11:29 GMT +323 January 2020
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    GOP leaders of the US House of Representatives plan to vote in mid-November on extending the Iran Sanctions Act (ISA) by an additional ten years.

    The current ISA, expiring December 31, 2016, imposes nuclear, missile and terrorism sanctions on Iran. House Foreign Affairs Committee chairman, Congressman Ed Royce, will likely make the ISA the first order of business when the House returns to Washington on November 14, Reuters reported Wednesday.

    Royce said, "The Iran Sanctions Act was enacted to curb Tehran's support for terrorism and its very dangerous weapons proliferation. It should remain in place until the regime stops exporting terror and threatening us and our allies with deadly weapons. That's why I'll be introducing a bipartisan, long-term extension of these important sanctions," according to Reuters.

    Both Democrats and Republicans in Congress support extending the ISA, but there is no guarantee that the act will be approved in the Senate, where Republicans have 54 seats, as 60 votes are needed to pass the legislation. US President Barack Obama is unlikely to sign the extension, as earlier his administration asked Congress to postpone a renewal of the ISA. The White House asserted that even if Iran violated the nuclear agreement, the US has enough power to impose sanctions after the ISA expires.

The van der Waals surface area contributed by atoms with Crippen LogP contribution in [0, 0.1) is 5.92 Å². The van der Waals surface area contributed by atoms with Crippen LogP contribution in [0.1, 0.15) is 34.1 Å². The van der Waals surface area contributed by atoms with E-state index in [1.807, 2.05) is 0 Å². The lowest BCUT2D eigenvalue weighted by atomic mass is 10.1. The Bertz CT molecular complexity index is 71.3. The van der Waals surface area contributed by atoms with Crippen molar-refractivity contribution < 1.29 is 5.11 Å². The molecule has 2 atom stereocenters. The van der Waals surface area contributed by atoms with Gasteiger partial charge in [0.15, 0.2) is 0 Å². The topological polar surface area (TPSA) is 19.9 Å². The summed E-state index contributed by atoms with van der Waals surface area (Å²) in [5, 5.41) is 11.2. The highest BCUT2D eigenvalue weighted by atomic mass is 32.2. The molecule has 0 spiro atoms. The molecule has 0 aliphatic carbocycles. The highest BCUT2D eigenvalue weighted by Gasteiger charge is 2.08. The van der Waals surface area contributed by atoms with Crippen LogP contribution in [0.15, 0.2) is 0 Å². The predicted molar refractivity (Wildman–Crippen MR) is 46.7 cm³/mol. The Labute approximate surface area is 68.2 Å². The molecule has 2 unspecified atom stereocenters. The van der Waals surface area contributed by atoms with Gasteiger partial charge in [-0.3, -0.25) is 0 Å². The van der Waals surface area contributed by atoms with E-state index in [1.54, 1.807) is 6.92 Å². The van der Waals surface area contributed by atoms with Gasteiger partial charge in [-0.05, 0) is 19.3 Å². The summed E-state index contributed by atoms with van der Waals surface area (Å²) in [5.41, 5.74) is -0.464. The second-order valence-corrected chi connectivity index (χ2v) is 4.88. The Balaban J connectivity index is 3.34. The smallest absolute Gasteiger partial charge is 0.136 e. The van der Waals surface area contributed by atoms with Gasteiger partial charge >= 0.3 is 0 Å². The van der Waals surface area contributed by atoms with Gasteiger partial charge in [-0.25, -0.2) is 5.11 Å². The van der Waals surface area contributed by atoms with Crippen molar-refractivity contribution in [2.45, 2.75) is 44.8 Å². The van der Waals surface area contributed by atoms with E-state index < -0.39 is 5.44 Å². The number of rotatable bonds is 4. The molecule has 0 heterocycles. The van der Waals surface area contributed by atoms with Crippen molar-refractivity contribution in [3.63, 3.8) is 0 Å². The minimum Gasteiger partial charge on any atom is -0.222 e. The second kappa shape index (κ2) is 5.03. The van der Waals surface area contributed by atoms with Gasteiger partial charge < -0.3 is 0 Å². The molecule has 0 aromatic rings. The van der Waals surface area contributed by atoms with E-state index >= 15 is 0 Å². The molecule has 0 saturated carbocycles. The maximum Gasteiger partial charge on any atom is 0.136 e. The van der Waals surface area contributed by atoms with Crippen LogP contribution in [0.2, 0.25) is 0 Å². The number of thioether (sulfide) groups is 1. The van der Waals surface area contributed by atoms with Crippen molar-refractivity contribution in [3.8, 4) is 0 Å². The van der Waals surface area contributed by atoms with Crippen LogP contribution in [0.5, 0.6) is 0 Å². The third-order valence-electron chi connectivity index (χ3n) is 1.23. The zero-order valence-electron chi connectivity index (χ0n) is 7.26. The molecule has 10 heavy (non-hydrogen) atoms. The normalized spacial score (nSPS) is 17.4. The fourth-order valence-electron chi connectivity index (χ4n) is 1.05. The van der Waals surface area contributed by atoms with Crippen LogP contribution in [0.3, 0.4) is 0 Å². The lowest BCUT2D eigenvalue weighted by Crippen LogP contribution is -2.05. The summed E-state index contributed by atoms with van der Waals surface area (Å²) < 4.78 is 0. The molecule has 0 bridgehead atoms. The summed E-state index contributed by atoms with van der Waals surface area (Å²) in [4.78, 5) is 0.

White House spokesman Josh Earnest did not say whether Obama would sign the act into law, stating, "I won't prejudge at this point whether or not the President would sign that bill."

    In July 2015, a nuclear accord was reached by world powers to limit Iran's nuclear program, in return for the lifting of sanctions on the country. Currently, there are several guidelines in the ISA which allow foreign companies to do business with Iran, unless the US financial system is involved. The US Treasury Department specified that transactions are permitted with blacklisted companies and individuals, including terrorists, if they possess only a minority interest in those ventures.


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    nuclear agreement, sanctions, US House of Representatives, Ed Royce, Josh Earnest, Barack Obama, Iran, United States
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